What was also fascinating was that Sofia was set up in a surprisingly short amount of time. Instead of creating a chatbot from scratch, the HHWT team relied on existing tools that Microsoft provides on the cloud to create Sofia, with the help of technology partner PleoData.
The Azure cloud platform comes with an application programming interface (API) for a QnA Maker; that was the first building block the team tapped on to form answers to commonly-asked questions. Microsoft’s LUIS then enables chatbot designers to draw on datasets already in existence, enabling the team to analyse what users were asking.
“I think one of the really big benefits of Microsoft Azure is the QnA Maker,” said Rachel Tan, Managing Director of PleoData. “It allows any company to be able to release a working chatbot in less than 7 working days, which is quite an amazing feat.”
It helps that HHWT already had an existing set of frequently asked questions (FAQs), which were inputted into the Q&A maker. Though that was sufficient to launch a chatbot as-is, the team went one step further to customise the chatbot so that it could offer more intelligent content to users.
Currently, Sofia uses what is known as a decision tree that lets users narrow down the answers they are looking for. In future, this process will be simpler and more intuitive—the system will automatically answer questions with a deeper understanding, without having to seek clarification.
This next step for HHWT involves sinking its teeth more deeply into machine learning. With larger datasets to draw on after running the chatbot over time, HHWT would be able to develop contextual and personalised content.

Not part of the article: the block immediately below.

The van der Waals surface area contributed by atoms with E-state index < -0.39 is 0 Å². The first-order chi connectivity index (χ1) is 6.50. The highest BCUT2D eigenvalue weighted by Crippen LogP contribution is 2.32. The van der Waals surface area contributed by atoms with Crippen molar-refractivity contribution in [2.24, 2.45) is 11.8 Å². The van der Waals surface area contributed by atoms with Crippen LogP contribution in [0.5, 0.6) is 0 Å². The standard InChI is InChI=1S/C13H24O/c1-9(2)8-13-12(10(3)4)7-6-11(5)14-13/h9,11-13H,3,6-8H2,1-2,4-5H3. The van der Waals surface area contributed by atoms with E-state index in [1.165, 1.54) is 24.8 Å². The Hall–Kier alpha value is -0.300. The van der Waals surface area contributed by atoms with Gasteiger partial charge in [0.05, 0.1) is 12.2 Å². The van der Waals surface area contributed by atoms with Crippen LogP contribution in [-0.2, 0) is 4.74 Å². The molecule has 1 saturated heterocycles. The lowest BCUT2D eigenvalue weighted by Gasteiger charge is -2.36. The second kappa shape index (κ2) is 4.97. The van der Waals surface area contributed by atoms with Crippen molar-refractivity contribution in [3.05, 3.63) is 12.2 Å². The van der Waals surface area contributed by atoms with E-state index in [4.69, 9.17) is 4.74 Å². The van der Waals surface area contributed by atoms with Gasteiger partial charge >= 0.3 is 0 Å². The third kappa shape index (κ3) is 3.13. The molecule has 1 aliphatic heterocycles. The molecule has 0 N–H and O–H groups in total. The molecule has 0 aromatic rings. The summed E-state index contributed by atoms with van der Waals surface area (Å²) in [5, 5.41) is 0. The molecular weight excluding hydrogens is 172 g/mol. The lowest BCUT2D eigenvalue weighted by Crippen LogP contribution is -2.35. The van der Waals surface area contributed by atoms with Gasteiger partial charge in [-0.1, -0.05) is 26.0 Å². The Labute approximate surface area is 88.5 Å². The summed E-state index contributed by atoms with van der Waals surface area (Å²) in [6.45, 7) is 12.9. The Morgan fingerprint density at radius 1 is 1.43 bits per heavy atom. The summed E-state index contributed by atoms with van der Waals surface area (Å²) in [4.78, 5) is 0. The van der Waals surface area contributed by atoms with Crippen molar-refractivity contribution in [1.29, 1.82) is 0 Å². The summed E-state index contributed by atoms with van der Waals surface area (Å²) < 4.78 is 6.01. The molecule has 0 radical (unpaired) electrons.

Today, HHWT works with tourism boards from countries around the world and global brands to reach out to the Muslim community. As the same time, they are also working with partners to provide functionalities such as the ability to complete travel bookings and payment transactions on the website.
With the scalability of Azure cloud, as well as LUIS, powering the Sofia chatbot, HHWT is now looking towards expansion to more countries within Southeast Asia and beyond.
Whatever HHWT’s plans are, Goh reinforced that their focus over the next two years is to build on their understanding of their consumers needs and wants. “One of the things we are seeking to improve for our chatbot is its search and response – to give us a better understanding of what people are searching for, and from there, better responses and better content,” said Goh.
As HHWT continues down the path of getting to know its audience better, the online platform is making an impact that goes beyond a mere search for food. HHWT is changing mindsets, one traveller at a time.
“As a Muslim myself, I feel that Muslims shouldn’t be restricted to just kebabs or nasi biryani,” said Goh, suggesting that they should seek out halal ramen in Japan, or bibimbap in South Korea instead.
“To really understand different cultures, you have to eat their food, speak their language, and really get lost in their country. Muslims shouldn’t be deprived from that opportunity,” he added.